Electric Current And Current Density
Concepts and Equations for Electric Current and Current Density
Electric Current Concepts:

Electric current (I): The rate at which electric charge flows through a conductor.

Conventional current flow: Assumes positive charges move from higher to lower potential.

Electron flow: Electrons actually flow from lower to higher potential.

SI unit of electric current: Ampere (A)  Represents the flow of one coulomb of charge per second.

Relationship between current, charge, and time: I = Q/t, where Q is the charge and t is the time interval.
Current Density Concepts:

Current density (J): The amount of current flowing per unit area of a conductor’s crosssection.

SI unit of current density: Amperes per square meter (A/m²)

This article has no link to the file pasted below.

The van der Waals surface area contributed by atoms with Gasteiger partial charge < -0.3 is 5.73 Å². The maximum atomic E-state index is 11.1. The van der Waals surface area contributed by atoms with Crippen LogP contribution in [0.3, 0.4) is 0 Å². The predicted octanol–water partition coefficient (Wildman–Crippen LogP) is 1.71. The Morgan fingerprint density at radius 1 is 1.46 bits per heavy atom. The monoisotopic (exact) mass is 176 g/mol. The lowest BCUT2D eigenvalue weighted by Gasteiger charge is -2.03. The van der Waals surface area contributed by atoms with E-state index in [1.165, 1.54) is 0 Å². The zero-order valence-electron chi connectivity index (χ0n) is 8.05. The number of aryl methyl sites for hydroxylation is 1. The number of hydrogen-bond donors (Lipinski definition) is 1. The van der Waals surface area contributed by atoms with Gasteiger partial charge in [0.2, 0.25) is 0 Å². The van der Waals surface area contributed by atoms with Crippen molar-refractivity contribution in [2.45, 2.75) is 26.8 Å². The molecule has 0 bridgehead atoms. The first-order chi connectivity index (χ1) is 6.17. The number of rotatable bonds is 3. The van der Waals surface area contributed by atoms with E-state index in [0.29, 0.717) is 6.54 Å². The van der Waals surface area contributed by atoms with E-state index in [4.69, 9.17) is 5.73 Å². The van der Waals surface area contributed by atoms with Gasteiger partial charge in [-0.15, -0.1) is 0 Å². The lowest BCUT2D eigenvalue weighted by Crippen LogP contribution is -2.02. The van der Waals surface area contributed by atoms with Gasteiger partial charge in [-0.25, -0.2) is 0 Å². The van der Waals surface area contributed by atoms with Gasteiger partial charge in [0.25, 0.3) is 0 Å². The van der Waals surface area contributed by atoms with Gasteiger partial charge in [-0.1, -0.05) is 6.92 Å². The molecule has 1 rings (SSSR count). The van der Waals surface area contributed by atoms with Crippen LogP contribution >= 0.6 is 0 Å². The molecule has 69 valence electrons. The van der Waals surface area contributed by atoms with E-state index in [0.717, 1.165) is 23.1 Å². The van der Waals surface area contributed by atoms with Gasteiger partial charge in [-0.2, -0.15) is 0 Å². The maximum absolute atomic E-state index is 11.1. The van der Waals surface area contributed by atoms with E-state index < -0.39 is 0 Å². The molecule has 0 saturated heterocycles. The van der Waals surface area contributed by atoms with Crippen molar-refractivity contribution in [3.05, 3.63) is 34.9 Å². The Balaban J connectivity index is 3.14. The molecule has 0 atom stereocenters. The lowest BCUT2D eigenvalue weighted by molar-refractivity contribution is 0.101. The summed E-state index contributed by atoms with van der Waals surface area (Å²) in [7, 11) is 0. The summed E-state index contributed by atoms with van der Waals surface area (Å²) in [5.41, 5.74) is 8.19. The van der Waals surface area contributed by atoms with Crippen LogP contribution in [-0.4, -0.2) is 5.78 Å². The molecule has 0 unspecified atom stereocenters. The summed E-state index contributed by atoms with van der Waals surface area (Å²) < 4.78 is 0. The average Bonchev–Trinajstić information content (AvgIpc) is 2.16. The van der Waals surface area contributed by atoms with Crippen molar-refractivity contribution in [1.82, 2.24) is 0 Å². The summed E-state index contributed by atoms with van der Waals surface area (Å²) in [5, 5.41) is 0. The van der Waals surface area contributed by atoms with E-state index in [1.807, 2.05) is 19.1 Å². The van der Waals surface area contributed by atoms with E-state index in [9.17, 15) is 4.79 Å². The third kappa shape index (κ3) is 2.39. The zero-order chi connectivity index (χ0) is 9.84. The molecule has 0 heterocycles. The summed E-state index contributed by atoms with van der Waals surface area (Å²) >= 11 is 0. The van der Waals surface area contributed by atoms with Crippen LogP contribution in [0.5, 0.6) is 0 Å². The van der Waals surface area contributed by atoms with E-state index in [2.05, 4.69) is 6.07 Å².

Relationship between current density, current, and crosssectional area: J = I/A, where A is the crosssectional area of the conductor.

Current density and drift velocity: J = nqv, where n is the charge carrier density, q is the charge of each carrier, and v is the drift velocity of the carriers.

Ohm’s law in vector form: J = σE, where σ is the conductivity of the material and E is the electric field strength.
Factors Affecting Current Density:

Conductivity (σ): High σ means lower resistance and higher current density.

Electric field strength (E): Stronger E results in higher current density.

Crosssectional area (A): Larger A decreases current density.

Drift velocity (v): Higher v means greater current density.

Temperature: Increased temperature usually reduces conductivity, lowering current density.
Applications of Current Density:

Analysis of current distribution in conductors, e.g., in circuit boards.

Design of electrical circuits and components to optimize performance.

Electroplating: Controlling the thickness and quality of deposited materials.

Semiconductor devices: Understanding current flow and optimizing device efficiency.